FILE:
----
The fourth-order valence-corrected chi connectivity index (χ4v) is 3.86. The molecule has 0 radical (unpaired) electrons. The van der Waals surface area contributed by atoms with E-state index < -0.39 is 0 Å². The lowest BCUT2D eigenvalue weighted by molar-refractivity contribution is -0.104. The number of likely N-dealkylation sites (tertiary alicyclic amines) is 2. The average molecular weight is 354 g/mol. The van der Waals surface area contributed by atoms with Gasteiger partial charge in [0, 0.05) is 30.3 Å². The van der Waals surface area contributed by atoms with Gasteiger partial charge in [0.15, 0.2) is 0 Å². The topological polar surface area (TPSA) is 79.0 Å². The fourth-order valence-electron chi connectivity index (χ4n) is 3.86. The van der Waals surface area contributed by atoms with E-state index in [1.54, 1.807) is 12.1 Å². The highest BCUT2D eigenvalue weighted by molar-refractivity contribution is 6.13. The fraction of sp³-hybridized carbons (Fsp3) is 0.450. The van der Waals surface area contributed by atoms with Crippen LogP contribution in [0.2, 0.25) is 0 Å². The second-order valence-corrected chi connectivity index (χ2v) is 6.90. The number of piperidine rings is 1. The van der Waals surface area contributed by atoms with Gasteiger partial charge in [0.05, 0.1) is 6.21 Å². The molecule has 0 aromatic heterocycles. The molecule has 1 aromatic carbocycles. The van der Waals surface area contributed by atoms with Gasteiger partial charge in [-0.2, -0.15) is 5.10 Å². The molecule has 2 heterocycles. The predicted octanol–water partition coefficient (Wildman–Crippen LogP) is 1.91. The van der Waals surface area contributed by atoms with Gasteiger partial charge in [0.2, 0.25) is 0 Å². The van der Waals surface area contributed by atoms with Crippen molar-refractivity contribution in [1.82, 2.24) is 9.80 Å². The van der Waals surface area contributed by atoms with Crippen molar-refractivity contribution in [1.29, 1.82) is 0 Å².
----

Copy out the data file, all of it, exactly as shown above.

The fourth-order valence-corrected chi connectivity index (χ4v) is 3.86. The molecule has 0 radical (unpaired) electrons. The van der Waals surface area contributed by atoms with E-state index < -0.39 is 0 Å². The lowest BCUT2D eigenvalue weighted by molar-refractivity contribution is -0.104. The number of likely N-dealkylation sites (tertiary alicyclic amines) is 2. The average molecular weight is 354 g/mol. The van der Waals surface area contributed by atoms with Gasteiger partial charge in [0, 0.05) is 30.3 Å². The van der Waals surface area contributed by atoms with Gasteiger partial charge in [0.15, 0.2) is 0 Å². The topological polar surface area (TPSA) is 79.0 Å². The fourth-order valence-electron chi connectivity index (χ4n) is 3.86. The van der Waals surface area contributed by atoms with E-state index in [1.54, 1.807) is 12.1 Å². The highest BCUT2D eigenvalue weighted by molar-refractivity contribution is 6.13. The fraction of sp³-hybridized carbons (Fsp3) is 0.450. The van der Waals surface area contributed by atoms with Crippen LogP contribution in [0.2, 0.25) is 0 Å². The second-order valence-corrected chi connectivity index (χ2v) is 6.90. The number of piperidine rings is 1. The van der Waals surface area contributed by atoms with Gasteiger partial charge in [0.05, 0.1) is 6.21 Å². The molecule has 0 aromatic heterocycles. The molecule has 1 aromatic carbocycles. The van der Waals surface area contributed by atoms with Gasteiger partial charge in [-0.2, -0.15) is 5.10 Å². The molecule has 2 heterocycles. The predicted octanol–water partition coefficient (Wildman–Crippen LogP) is 1.91. The van der Waals surface area contributed by atoms with Gasteiger partial charge in [0.2, 0.25) is 0 Å². The van der Waals surface area contributed by atoms with Crippen molar-refractivity contribution in [1.82, 2.24) is 9.80 Å². The van der Waals surface area contributed by atoms with Crippen molar-refractivity contribution in [1.29, 1.82) is 0 Å².